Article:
Even assuming that Ortega had not waived this issue for want of developed argument, the Plan's text does not support his position. Had the Plan's drafters intended evaluations to be performed solely by medical doctors, they could have selected the specific terms “physician” or “doctor” rather than a general, inclusive term such as “provider.” Moreover, there is strong support in Puerto Rico law for the assertion that a licensed physical therapist is a person who “is legally licensed to provide health care,” as required by the Plan. In a Puerto Rico statute governing the licensing of physical therapists, “physical therapy” is defined in part as the “treatment” or “prevention” of any human “disability, injury, illness or other condition of health,” “as well as the administration of neuromuscular tests to aid the diagnosis or treatment of any human condition.” P.R. Laws Ann. tit. 20, § 241(1).
The requirements for a license to practice physical therapy in Puerto Rico also include the completion of “a course of study at a school of physical therapy recognized by the ․ American Medical Association and/or the American Association of Physical Therapy.” Id. § 245. Finally, according to the American Association of Physical Therapy, physical therapists are “licensed health care professionals who can help patients reduce pain and improve or restore mobility.”10 Thus, the plan administrator had a reasonable basis for interpreting the general term “provider” to encompass licensed physical therapists in Puerto Rico.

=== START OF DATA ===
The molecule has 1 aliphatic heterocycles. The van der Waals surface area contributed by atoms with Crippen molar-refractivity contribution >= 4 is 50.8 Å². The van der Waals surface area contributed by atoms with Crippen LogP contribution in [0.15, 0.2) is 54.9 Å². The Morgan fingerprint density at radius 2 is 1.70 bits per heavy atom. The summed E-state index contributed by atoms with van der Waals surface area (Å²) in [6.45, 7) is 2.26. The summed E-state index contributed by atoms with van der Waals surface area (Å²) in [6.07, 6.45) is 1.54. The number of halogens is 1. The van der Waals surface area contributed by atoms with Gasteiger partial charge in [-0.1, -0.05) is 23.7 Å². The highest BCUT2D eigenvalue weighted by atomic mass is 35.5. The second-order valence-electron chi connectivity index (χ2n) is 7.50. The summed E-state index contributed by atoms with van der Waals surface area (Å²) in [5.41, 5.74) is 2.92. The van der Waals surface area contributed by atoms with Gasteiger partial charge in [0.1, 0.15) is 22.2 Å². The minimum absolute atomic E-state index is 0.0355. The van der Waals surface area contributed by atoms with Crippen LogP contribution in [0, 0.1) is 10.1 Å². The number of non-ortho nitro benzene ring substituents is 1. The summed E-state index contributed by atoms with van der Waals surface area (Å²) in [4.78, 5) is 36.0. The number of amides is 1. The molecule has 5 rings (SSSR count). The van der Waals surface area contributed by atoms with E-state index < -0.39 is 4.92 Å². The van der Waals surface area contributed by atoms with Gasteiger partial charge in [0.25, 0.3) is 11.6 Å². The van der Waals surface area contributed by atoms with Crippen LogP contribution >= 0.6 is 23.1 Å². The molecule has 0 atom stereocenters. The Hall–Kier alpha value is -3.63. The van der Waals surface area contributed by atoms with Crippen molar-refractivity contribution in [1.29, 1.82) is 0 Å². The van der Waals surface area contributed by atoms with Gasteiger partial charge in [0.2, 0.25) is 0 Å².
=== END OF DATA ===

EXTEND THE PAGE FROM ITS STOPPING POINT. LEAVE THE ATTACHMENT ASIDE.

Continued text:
Moreover, Ortega has admitted—and the Plan's terms explicitly state—that the plan administrator has the right to require one or more FCEs at any time during the claim evaluation process. In a section titled “Exclusions from Payment of Benefits,” the Plan further provides that, “[n]otwithstanding any other provision of this Plan,” “no benefit shall be payable” if a participant “fails or refuses to cooperate ․ with respect to any procedure, evaluation, investigation or audit in connection with this Plan ․ whether performed by the Plan Administrator ․ or any other delegate of the Plan Administrator.” This exclusionary provision does not require an “evaluation” or “investigation” to be a “medical” examination or evaluation. Nor does the provision require that the person conducting an evaluation be a “provider” as defined in the Plan; instead, the evaluation may be conducted by “any other delegate” of the plan administrator.